Anxiety before the exam is normal, being carefree is abnormal...

Evaluating anxiety and stress before the university exam, Prof. Tarhan continued his remarks as follows:

"Pre-exam anxiety is normal. Being carefree is abnormal in this case. Anxiety happens. We say 'there should be stress, but there should be no panic'. It is not okay to panic. Panic blocks a person's thought system. 'What is going to happen, am I going to be successful?' It happens in those who think result-oriented. 'What if a difficult question comes up, what if it comes out of a place I do not know, what if I fail... Parents do this unintentionally. Parents even say to their child, ‘What if you fail? It does not matter’. Parents say this with good intentions to give morale, but if the child's sense of responsibility is high, the child's anxiety increases even more. Because it reminds them of the possibility of not being successful. However, it is necessary to say to them, 'Look, you have tried so many times before, you have been successful at this percent. This shows that you can succeed. You did what you could. We have got your back. Leave it to fate whether you will win or not. Leave it to time. Accept it.'"

When you think result-oriented, stress increases

Pointing out that stress increases as you think result-oriented, Prof. Tarhan said that "Because thinking about what you cannot control increases anxiety. After all, according to past accumulations, one already predicts clearly how well they can do in the exam. Young people look at it when the answers are released after the exam, most of them get it.”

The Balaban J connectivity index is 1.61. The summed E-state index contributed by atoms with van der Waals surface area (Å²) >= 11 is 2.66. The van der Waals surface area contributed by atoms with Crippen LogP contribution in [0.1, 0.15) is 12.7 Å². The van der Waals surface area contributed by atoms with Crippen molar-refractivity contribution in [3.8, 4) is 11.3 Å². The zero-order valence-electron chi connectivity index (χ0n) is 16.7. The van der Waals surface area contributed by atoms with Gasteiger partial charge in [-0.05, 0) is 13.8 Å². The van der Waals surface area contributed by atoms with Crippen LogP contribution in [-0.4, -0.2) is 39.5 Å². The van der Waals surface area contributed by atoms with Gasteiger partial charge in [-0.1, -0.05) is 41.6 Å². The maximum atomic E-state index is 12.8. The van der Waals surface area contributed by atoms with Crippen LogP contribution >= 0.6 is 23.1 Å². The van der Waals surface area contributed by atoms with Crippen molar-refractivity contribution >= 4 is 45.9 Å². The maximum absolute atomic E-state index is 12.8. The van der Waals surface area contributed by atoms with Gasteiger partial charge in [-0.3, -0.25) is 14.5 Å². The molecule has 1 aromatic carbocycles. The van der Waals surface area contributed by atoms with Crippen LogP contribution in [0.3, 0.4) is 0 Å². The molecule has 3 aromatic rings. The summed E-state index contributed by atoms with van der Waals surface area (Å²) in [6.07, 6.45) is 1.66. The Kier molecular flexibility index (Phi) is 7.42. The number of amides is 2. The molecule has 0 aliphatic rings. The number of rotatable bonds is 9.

Do breathing exercises so as not to panic during the exam

Stating that they teach breathing exercises to students not to panic during the exam, Prof. Tarhan made the following suggestions: "By taking deep breaths, they breathe in enough to count 1-2, then they hold their breath for 3-4-5-6 counts, then they gradually exhale enough to count 6-7-8-9-10. When they repeat this 'breathe, hold, exhale' cycle 5-6 times, the stress hormone in the brain decreases. In the meantime, it is important for them to direct their thoughts to lessons and extracurricular subjects, to breathe in for 2 points while breathing deeply, to hold for 4 points and to give for 4 points. It is useful to repeat this method 5-6 times when they are stretched. Also, imagining places where they feel comfortable and safe (for example, greenery, beach, mountain, village) and making positive suggestions to themselves by saying 'I did my best' reduces test anxiety."